• Hi Dave: Yes, it’s not a good situation. Part of my cup of angst about having a ram, and a buck, on my farm. The fencer does hold a charge, sometimes, and when it’s on, there aren’t any issues. But on that particular afternoon, it chose not to hold a charge temporarily. And you’re right, it is enough of a hindrance that I don’t go far. As in today I was supposed to go to the VT Farm Show but because of the farm theatrics,just can’t leave without someone in my stead. And so it goes. Because of winter limitations, I’m without many options for where to put my flocks. My horses escape their pasture and I have to move them in with my goats, my goats can escape the sheep pastures else I’d put them in together and move the ram to the electric braid where the goats are. I can’t put the ram in with the goats because he’s too bossy and might hurt them. And so it goes. Also, the ram and the alpacas fight, of late, and so that is an added stress. But I am having a hard time moving the alpacas to a new pasture. Owning a ram and a buck was not my first choice, but I had a hard time arranging the breeding without taking the ram for good. The farmer that owned him just couldn’t keep him any more. Meanwhile, he’s not a bad ram at all. He’s quite sweet, when he’s not fighting with the alpacas, and he’s very handsome. I just have to get a better pasture-situation for the ewes.

      I am grateful to you for your sharing. No problem. I know you understand the anxiety surrounding the situation beyond the sweet images.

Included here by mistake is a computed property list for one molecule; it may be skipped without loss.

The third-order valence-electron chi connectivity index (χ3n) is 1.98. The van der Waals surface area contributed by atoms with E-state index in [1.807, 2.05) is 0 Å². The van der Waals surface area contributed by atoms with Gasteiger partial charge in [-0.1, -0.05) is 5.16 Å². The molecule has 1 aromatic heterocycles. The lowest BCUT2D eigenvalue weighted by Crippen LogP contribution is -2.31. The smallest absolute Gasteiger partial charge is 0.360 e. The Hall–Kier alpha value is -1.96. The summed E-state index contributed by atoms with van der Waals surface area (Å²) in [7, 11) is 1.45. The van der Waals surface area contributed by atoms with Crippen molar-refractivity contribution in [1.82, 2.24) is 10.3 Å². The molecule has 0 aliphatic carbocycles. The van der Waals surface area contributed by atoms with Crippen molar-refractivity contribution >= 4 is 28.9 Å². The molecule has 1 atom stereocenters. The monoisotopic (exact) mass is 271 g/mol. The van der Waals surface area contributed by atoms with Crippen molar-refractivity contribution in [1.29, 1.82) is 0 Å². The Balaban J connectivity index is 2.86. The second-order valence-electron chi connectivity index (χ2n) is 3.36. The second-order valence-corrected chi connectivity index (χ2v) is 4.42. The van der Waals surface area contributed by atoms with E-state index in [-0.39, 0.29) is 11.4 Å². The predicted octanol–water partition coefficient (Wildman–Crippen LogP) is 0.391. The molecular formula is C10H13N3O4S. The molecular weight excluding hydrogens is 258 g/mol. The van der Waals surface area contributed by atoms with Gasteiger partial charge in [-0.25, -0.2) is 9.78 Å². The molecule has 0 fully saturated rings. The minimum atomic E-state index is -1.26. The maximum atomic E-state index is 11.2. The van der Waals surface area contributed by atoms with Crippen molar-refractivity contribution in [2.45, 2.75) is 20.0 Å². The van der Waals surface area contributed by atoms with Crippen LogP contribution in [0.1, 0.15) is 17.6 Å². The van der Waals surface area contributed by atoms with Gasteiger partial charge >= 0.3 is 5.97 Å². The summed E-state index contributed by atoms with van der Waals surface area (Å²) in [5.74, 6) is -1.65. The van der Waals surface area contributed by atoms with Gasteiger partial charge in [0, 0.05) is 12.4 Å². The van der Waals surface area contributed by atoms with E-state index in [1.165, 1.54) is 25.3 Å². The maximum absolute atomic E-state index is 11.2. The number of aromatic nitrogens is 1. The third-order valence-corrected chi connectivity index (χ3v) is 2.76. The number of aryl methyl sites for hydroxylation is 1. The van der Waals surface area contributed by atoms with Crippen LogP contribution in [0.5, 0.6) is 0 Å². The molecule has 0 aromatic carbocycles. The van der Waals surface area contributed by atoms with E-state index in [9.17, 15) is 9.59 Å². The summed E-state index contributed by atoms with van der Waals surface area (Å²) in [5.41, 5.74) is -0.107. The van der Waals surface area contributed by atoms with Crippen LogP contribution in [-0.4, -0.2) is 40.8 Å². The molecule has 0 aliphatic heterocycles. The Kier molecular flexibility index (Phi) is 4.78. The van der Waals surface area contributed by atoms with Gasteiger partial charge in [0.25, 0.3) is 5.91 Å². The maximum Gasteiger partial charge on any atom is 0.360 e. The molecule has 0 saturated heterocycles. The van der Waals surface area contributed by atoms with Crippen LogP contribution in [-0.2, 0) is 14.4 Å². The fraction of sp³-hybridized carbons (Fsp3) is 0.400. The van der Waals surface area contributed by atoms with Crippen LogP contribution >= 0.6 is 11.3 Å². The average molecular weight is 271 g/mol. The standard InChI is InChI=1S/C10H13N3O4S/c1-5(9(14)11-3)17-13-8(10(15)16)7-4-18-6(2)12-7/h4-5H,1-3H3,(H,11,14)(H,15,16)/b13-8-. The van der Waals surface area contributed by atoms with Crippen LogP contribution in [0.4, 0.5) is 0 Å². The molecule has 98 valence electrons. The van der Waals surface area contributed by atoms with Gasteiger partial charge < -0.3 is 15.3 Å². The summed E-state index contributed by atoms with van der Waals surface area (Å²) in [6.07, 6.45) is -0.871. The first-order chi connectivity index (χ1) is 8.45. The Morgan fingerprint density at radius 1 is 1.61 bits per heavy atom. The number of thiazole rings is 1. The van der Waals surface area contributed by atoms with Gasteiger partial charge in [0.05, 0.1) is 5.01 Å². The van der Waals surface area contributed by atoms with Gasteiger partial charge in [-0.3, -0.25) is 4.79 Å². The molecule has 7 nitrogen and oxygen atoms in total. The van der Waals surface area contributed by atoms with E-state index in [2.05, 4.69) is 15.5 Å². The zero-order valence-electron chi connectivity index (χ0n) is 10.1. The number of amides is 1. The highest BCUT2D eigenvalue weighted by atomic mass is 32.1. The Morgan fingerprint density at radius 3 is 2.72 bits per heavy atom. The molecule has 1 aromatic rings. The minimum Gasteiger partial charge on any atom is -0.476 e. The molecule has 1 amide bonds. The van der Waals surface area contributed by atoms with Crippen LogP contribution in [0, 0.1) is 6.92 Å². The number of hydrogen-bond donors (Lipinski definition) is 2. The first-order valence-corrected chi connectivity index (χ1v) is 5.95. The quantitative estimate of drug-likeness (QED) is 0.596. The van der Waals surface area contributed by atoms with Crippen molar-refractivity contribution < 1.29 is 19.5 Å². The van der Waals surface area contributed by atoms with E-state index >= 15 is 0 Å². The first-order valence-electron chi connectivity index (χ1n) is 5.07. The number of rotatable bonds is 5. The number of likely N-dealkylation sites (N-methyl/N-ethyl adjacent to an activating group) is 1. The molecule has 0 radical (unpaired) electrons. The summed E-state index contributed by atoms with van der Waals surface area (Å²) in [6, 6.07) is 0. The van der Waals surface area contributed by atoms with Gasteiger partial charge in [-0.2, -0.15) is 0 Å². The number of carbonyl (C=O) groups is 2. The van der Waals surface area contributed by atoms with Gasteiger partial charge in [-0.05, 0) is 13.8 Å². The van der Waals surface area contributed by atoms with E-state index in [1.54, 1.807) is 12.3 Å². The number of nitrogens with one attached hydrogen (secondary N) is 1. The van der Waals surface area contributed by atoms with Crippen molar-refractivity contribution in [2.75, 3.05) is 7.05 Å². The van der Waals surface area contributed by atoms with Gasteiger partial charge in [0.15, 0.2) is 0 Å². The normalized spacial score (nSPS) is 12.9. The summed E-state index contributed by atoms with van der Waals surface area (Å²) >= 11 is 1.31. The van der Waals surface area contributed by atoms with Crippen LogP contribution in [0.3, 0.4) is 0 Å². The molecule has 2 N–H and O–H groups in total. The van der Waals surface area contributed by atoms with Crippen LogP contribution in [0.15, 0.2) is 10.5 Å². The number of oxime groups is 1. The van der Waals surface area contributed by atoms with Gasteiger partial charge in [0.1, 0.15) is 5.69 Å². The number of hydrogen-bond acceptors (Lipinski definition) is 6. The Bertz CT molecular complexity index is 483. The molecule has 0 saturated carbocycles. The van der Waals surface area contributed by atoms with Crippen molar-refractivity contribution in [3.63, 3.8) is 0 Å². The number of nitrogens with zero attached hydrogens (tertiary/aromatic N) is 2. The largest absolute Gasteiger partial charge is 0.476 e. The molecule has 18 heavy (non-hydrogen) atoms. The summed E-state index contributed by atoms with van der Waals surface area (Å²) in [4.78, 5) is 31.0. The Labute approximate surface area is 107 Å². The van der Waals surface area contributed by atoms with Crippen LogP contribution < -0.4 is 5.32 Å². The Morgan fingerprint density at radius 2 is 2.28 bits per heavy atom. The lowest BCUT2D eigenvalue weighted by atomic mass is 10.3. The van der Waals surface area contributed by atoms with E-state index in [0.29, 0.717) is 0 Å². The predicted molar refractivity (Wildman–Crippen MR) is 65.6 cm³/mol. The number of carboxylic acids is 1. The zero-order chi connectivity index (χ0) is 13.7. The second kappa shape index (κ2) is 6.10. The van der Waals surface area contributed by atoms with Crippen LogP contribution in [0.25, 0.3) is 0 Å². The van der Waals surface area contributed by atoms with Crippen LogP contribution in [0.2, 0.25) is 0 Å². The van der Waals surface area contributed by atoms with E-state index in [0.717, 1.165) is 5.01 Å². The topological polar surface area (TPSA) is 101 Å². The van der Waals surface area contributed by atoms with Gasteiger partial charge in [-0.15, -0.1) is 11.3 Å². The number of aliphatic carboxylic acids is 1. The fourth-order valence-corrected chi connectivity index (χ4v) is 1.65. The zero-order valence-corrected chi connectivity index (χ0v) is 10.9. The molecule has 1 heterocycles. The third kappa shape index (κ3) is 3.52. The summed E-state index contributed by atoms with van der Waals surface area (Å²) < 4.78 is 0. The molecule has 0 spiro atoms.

Hope you and Joanna are hanging in there during this very cold and snowy January. I don’t know if it’s colder and snowier to me because I have more animals than I’ve had in the past, or if it’s truly colder.

      February soon!

  2. Got ya … sounds like you’re experiencing some of the same barnyard logistics we used to here. So, now that I know you’re ‘on it’ I won’t worry about it any more. Some day you can write a book about life on the farm … my contribution would include our current situation which is (are you sitting down?) … no water in the house! The pipe between the house and the spring has developed a break, unrelated to the cold weather but very much related to old age. Now we’re having great fun; it’s good we have an overabundance of 5-gallon buckets! Have you seen the movie Baby Boom with Diane Keeton? If so … do you remember how she reacted when she found out her well had run dry? We’ll, imagine Joanna doing the same thing the other day right here! D

    • OH NO! My mom is having leaky pipes in her old farmhouse, too, also not cold-related but unfortunately timed with the cold. Gosh I wish I could be down there to help you guys! Glad to know you’ve got the winning spirit to get through it. Dang, as if it wasn’t enough trouble watering everyone in this weather!

      Today was an especially productive day for me -got my poor alpacas out of the paddock that my ram was in so they won’t be battered/troubled by him anymore. He was giving them a run for their money over the past few days, adding to the stress of the situation.

      Was able to free up the gate on a paddock that is not adjacent to the ram’s paddock/pasture – moved the ewes to a more remote daytime location and it is far enough away to allay the drama of the past weeks. It only took me two extra hours to re-route. Hopefully will save me hours of trouble in the future as well as any ram-damage, in any form or fashion! And today’s bright sunshine means the electric mesh is fully charged.

      Good luck with the water-woes. Darn! Hope things improve rapidly.